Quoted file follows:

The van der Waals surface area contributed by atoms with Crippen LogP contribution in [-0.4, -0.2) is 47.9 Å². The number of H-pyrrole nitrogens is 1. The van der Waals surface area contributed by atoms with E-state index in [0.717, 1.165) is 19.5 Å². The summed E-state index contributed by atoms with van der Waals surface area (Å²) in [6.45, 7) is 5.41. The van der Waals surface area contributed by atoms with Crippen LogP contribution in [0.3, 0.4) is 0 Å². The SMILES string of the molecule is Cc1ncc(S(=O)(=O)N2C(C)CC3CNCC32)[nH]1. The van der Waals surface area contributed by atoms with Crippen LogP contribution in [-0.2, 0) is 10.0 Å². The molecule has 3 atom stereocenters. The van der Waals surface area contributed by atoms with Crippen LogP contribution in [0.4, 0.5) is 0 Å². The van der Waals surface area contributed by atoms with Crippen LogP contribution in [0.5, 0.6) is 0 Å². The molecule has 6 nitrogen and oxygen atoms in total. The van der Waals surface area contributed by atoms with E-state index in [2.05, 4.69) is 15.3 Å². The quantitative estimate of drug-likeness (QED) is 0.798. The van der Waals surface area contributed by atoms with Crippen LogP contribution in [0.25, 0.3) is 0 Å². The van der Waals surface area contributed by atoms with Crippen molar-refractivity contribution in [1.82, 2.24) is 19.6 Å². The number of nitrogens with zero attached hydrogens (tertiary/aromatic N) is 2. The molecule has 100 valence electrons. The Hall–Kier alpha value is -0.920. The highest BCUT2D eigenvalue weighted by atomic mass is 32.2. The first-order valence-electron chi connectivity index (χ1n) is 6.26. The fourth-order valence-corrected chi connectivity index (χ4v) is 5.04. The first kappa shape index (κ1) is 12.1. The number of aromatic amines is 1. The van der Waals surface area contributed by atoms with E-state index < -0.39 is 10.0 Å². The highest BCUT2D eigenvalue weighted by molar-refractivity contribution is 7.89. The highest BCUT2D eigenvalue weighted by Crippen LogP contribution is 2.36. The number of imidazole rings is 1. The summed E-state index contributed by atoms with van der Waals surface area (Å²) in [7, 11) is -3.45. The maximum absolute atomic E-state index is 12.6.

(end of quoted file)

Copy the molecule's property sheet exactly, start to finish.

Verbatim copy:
The van der Waals surface area contributed by atoms with Crippen LogP contribution in [-0.4, -0.2) is 47.9 Å². The number of H-pyrrole nitrogens is 1. The van der Waals surface area contributed by atoms with E-state index in [0.717, 1.165) is 19.5 Å². The summed E-state index contributed by atoms with van der Waals surface area (Å²) in [6.45, 7) is 5.41. The van der Waals surface area contributed by atoms with Crippen LogP contribution in [0.3, 0.4) is 0 Å². The SMILES string of the molecule is Cc1ncc(S(=O)(=O)N2C(C)CC3CNCC32)[nH]1. The van der Waals surface area contributed by atoms with Crippen LogP contribution in [-0.2, 0) is 10.0 Å². The molecule has 3 atom stereocenters. The van der Waals surface area contributed by atoms with Crippen LogP contribution in [0.4, 0.5) is 0 Å². The van der Waals surface area contributed by atoms with Crippen LogP contribution in [0.5, 0.6) is 0 Å². The molecule has 6 nitrogen and oxygen atoms in total. The van der Waals surface area contributed by atoms with E-state index in [2.05, 4.69) is 15.3 Å². The quantitative estimate of drug-likeness (QED) is 0.798. The van der Waals surface area contributed by atoms with Crippen LogP contribution in [0.25, 0.3) is 0 Å². The van der Waals surface area contributed by atoms with Crippen molar-refractivity contribution in [1.82, 2.24) is 19.6 Å². The number of nitrogens with zero attached hydrogens (tertiary/aromatic N) is 2. The molecule has 100 valence electrons. The Hall–Kier alpha value is -0.920. The highest BCUT2D eigenvalue weighted by atomic mass is 32.2. The first-order valence-electron chi connectivity index (χ1n) is 6.26. The fourth-order valence-corrected chi connectivity index (χ4v) is 5.04. The first kappa shape index (κ1) is 12.1. The number of aromatic amines is 1. The van der Waals surface area contributed by atoms with E-state index < -0.39 is 10.0 Å². The highest BCUT2D eigenvalue weighted by molar-refractivity contribution is 7.89. The highest BCUT2D eigenvalue weighted by Crippen LogP contribution is 2.36. The number of imidazole rings is 1. The summed E-state index contributed by atoms with van der Waals surface area (Å²) in [7, 11) is -3.45. The maximum absolute atomic E-state index is 12.6.